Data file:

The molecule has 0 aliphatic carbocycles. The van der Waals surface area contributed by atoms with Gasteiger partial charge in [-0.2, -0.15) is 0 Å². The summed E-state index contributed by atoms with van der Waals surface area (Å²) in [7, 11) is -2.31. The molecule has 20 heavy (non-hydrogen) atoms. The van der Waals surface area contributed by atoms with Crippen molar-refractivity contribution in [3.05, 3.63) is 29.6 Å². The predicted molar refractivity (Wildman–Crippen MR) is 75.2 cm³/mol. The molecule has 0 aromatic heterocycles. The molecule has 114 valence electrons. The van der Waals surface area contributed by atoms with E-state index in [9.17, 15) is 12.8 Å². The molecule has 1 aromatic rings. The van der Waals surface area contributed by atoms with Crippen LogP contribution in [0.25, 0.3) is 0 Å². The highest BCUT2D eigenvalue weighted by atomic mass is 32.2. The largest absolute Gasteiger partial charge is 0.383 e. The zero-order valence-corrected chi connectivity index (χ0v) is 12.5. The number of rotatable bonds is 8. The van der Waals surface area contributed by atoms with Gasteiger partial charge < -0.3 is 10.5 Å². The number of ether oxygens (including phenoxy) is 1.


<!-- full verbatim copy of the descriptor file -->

The molecule has 0 aliphatic carbocycles. The van der Waals surface area contributed by atoms with Gasteiger partial charge in [-0.2, -0.15) is 0 Å². The summed E-state index contributed by atoms with van der Waals surface area (Å²) in [7, 11) is -2.31. The molecule has 20 heavy (non-hydrogen) atoms. The van der Waals surface area contributed by atoms with Crippen molar-refractivity contribution in [3.05, 3.63) is 29.6 Å². The predicted molar refractivity (Wildman–Crippen MR) is 75.2 cm³/mol. The molecule has 0 aromatic heterocycles. The molecule has 114 valence electrons. The van der Waals surface area contributed by atoms with E-state index in [9.17, 15) is 12.8 Å². The molecule has 1 aromatic rings. The van der Waals surface area contributed by atoms with Crippen LogP contribution in [0.25, 0.3) is 0 Å². The highest BCUT2D eigenvalue weighted by atomic mass is 32.2. The largest absolute Gasteiger partial charge is 0.383 e. The zero-order valence-corrected chi connectivity index (χ0v) is 12.5. The number of rotatable bonds is 8. The van der Waals surface area contributed by atoms with Gasteiger partial charge < -0.3 is 10.5 Å². The number of ether oxygens (including phenoxy) is 1.